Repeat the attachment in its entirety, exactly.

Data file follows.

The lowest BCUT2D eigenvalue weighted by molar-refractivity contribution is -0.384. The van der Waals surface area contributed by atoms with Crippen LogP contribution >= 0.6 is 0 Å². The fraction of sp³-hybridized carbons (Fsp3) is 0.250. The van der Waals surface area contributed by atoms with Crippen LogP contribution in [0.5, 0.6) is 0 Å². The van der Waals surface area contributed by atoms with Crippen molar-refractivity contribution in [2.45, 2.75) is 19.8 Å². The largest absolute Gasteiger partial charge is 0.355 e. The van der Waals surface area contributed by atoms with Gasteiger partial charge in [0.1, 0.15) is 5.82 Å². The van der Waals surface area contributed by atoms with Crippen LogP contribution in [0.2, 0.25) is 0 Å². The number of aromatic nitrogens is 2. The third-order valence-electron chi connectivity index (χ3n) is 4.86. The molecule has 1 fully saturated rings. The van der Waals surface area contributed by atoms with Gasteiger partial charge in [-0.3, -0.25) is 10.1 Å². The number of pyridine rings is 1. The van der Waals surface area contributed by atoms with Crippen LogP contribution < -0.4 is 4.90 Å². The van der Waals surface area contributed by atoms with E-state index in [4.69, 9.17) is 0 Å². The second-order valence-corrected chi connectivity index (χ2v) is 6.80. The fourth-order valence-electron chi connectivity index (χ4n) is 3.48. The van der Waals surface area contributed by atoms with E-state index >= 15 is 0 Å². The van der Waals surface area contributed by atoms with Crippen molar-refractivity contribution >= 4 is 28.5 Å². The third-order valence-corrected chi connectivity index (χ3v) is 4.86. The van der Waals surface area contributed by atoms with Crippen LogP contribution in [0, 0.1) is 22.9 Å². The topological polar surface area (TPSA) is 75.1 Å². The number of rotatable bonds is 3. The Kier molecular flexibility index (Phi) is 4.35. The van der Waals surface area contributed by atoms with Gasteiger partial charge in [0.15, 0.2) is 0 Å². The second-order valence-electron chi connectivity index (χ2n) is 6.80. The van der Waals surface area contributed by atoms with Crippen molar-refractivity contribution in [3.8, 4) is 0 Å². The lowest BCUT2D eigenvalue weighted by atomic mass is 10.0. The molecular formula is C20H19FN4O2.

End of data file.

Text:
The lowest BCUT2D eigenvalue weighted by molar-refractivity contribution is -0.384. The van der Waals surface area contributed by atoms with Crippen LogP contribution >= 0.6 is 0 Å². The fraction of sp³-hybridized carbons (Fsp3) is 0.250. The van der Waals surface area contributed by atoms with Crippen LogP contribution in [0.5, 0.6) is 0 Å². The van der Waals surface area contributed by atoms with Crippen molar-refractivity contribution in [2.45, 2.75) is 19.8 Å². The largest absolute Gasteiger partial charge is 0.355 e. The van der Waals surface area contributed by atoms with Gasteiger partial charge in [0.1, 0.15) is 5.82 Å². The van der Waals surface area contributed by atoms with Crippen LogP contribution in [0.2, 0.25) is 0 Å². The number of aromatic nitrogens is 2. The third-order valence-electron chi connectivity index (χ3n) is 4.86. The molecule has 1 fully saturated rings. The van der Waals surface area contributed by atoms with Gasteiger partial charge in [-0.3, -0.25) is 10.1 Å². The number of pyridine rings is 1. The van der Waals surface area contributed by atoms with Crippen LogP contribution < -0.4 is 4.90 Å². The van der Waals surface area contributed by atoms with E-state index in [4.69, 9.17) is 0 Å². The second-order valence-corrected chi connectivity index (χ2v) is 6.80. The fourth-order valence-electron chi connectivity index (χ4n) is 3.48. The van der Waals surface area contributed by atoms with E-state index >= 15 is 0 Å². The van der Waals surface area contributed by atoms with Crippen molar-refractivity contribution >= 4 is 28.5 Å². The third-order valence-corrected chi connectivity index (χ3v) is 4.86. The van der Waals surface area contributed by atoms with Crippen LogP contribution in [0, 0.1) is 22.9 Å². The topological polar surface area (TPSA) is 75.1 Å². The number of rotatable bonds is 3. The Kier molecular flexibility index (Phi) is 4.35. The van der Waals surface area contributed by atoms with Gasteiger partial charge in [0.15, 0.2) is 0 Å². The second-order valence-electron chi connectivity index (χ2n) is 6.80. The van der Waals surface area contributed by atoms with Crippen molar-refractivity contribution in [3.8, 4) is 0 Å². The lowest BCUT2D eigenvalue weighted by atomic mass is 10.0. The molecular formula is C20H19FN4O2.